Electron configurations
The first shell can only take 2 electrons and the second 8. So the electron configuration for nitrogen would be 2.5 because it has 7 electrons.
2 in the first shell; 5 in the second = 7 electrons. 

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C4 - IONIC BONDING

Ions are made when atoms lose or gain electrons.
When atoms lose or gain electrons they become charged particles called ions.
Ions can be made from single atoms or groups of atoms.
The aim of losing or gaining electrons is for the atoms to fill their outer shell. 

WHEN ATOMS HAVE 1 ELECTRON IN THEIR OUTER SHELL- GROUP 1. THEY WANT TO GET RID OF THAT ELECTRON BY REACTING. WHEN THE ATOM LOSES THE 1 ELECTRON IT FORMS A POSITIVE ION.

WHEN ATOMS HAVE AN ALMOST FULL OUTER SHELL- GROUP 7. THEY WANT TO GAIN AN EXTRA ELECTRON TO FILL THEIR OUTER SHELL BY REACTING. WHEN THE ATOM GAINS AN ELECTRON IS BECOMES A POSITIVE ION.

Ionic bonding
Oppositely charged ions are attracted to each other. When a ion has a positive charge they stick to each other like glue- forming an ionic bond.
Compounds formed between Group 1 and Group 7 elements are held together by ionic bonds- ionic compounds.

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C4 - IONS AND FORMULAS

Ionic compounds
Solid ionic compounds (sodium chloride) are made up of a giant latice of ions. Each lattice forms a giant crystal. When ionic compounds become molten or dissolved in water they can conduct electricity because the ions are able to move. 

Charges
Different ions have different charges. Some metals can form ions with different charges. The number in the brackets after the name tells you the size of the positive charge. E.g. Iron (III) = Iron3+
In compounds the total charge must equal zero.
 

If ions in a compound have the same charge then they balance each other out. E.g. Li+ and F- balance out to form LiF because the + and - charge cancel each other out.

If the ions have differenct size charges, numbers need to be inserted to balance it. E.g. Ca2+ and Cl- needs 2 chlorine ions for every one calcium ion to balance it. Becoming CaCl2.

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C4 - GROUP 1

Group 1 - The 'Alkali Metals'
- All have 1 electron in the outer shell - very reactive with similar properties.
- When the alkali metals react they form similar compounds.
- The alkali metals are shiny when freshly cut but rapidly react with oxygen in moist air and tarnish.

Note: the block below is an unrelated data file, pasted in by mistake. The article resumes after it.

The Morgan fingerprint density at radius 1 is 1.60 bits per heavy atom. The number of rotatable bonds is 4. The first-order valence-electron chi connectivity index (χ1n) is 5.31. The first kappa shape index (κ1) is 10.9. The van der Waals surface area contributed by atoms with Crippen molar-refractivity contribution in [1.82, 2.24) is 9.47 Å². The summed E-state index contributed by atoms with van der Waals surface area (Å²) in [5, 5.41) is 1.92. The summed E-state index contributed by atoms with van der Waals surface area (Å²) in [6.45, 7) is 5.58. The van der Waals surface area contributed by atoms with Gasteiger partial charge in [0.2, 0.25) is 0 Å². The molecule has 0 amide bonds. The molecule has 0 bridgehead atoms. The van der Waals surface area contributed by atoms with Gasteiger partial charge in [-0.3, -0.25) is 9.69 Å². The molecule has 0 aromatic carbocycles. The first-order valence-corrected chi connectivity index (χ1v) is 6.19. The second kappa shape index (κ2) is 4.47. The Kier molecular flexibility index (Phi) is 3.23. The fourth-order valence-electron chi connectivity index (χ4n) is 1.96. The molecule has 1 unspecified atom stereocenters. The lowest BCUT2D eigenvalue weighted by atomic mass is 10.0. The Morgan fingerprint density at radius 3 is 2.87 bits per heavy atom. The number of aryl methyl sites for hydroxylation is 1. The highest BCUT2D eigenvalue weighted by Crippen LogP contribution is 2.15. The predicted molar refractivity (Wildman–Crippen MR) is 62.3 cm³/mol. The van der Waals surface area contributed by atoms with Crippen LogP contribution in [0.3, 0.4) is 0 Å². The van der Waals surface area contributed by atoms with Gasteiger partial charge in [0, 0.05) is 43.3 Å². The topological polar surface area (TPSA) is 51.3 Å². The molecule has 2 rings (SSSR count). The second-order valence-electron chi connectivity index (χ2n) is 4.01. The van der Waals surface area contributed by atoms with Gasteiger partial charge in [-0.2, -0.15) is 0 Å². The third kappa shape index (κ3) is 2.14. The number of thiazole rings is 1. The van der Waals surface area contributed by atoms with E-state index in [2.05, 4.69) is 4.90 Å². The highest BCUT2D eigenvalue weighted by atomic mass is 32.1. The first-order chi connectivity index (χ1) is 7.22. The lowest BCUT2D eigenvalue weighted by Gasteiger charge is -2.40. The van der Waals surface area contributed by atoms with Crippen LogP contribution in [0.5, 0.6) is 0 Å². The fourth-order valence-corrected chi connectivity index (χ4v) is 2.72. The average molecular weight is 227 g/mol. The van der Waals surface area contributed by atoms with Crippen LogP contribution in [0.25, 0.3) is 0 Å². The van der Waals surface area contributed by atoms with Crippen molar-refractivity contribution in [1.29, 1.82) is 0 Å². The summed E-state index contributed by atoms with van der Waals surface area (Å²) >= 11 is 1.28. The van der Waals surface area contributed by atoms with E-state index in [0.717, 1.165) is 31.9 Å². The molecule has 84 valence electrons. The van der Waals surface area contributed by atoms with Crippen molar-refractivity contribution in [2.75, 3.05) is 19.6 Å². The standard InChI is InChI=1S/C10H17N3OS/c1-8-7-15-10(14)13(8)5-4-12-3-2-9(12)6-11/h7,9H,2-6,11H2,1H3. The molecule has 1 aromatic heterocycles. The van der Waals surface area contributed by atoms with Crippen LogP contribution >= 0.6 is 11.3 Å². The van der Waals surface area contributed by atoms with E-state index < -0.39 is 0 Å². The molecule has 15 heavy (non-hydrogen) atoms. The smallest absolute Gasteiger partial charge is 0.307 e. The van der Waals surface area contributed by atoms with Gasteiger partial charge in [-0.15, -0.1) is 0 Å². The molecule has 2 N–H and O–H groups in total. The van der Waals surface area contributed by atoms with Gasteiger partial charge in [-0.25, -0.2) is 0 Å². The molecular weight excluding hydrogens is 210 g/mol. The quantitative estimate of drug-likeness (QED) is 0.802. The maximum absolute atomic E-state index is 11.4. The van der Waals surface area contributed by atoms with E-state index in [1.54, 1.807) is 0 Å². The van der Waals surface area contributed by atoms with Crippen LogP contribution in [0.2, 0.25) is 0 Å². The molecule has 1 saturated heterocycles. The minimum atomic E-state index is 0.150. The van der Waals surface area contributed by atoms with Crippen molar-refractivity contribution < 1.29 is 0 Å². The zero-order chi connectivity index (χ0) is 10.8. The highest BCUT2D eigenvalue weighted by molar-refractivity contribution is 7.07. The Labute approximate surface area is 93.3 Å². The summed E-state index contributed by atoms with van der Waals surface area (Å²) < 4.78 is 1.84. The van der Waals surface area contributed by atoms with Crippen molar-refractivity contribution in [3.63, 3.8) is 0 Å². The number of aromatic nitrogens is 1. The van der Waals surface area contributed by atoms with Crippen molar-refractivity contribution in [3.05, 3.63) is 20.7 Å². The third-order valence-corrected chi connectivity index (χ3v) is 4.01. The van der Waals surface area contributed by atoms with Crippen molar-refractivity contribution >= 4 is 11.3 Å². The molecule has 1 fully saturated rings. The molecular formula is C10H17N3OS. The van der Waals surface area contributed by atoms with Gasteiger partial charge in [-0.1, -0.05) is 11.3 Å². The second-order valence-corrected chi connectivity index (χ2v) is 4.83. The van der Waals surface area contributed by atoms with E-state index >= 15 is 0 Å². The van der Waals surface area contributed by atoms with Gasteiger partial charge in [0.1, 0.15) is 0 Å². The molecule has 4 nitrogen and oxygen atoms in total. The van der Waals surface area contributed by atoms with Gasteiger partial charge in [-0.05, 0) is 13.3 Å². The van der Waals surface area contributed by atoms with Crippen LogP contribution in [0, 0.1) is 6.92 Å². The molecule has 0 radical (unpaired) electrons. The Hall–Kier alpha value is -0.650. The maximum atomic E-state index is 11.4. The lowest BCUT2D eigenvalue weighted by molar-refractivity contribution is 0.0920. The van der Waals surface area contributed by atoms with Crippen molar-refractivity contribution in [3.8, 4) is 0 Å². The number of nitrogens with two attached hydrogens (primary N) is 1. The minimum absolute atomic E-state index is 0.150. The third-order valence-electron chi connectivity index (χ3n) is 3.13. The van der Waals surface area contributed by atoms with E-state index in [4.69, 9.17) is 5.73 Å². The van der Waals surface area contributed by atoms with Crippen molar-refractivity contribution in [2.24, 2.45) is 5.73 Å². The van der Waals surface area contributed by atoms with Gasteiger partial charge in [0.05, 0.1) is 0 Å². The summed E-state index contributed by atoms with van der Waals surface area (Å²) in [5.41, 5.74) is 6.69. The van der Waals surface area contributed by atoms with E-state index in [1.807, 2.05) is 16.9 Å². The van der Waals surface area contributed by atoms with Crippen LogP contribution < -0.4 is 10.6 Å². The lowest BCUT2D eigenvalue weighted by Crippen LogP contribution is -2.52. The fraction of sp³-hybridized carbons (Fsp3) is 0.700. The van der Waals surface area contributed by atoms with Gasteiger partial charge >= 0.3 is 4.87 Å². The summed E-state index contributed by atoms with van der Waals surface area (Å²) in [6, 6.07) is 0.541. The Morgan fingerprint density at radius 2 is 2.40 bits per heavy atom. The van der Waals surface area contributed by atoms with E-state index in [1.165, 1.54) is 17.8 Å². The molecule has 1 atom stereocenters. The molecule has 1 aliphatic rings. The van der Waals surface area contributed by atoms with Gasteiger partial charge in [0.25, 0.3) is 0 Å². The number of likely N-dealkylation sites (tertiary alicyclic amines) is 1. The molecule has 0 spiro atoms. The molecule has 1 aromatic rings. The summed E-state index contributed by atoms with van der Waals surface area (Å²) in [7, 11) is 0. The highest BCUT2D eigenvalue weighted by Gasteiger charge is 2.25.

As you go DOWN group 1, the alkali metals:
1) BECOME MORE REACTIVE- The electron is lost easier because 
it's further away from the nucleus.
2) HAVE A HIGH DENSITY- The atoms have more mass.
3) HAVE A LOWER MELTING POINT
4) HAVE A LOWER BOILING POINT. 

Reacting
When lithium, sodium or potassium are put in water they move aound the surface fizzing furiously. They produce hydrogen and potassium gets hot enough to ignite it. If not a lighted splint will indicate hydrogen by producing the "squeaky pop" as it ignites.
The reaction makes an alkaline solution. 
Alkali metals react vigorously with chlorine producing colourless crystalline salts. 

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C4 - GROUP 7

Group 7 - The 'Halogens'
- All have 7 electrons in the outer shell- very reactive and similar properties meaning they form similar compounds.
- Halogens form diatomic molecules which are pairs of atoms.

As you go DOWN group 7, the halogens:
1) BECOME LESS REACTIVE- The outer electrons are
further from the nucleus and don't attract as strongly.

2) HAVE A HIGHER MELTING POINT.
3) HAVE A HIGHER BOILING POINT.
4) GO FROM GASES TO SOLIDS DOWN THE GROUP. 

The halogens are all non-metals with coloured vapours at room temp.
Flourine- yellow gas. Chlorine- dense green gas. Bromine- orange gas. Iodine- dark grey crystalline solid/purple vapour.

Reacting
The halogens react with alkali metals to form salts called metal halides.
They react with iron to form coloured solids called iron halides.
They cause a displacement reaction- where a more reactive element pushes out (displaces) a less reactive element from a coumpound.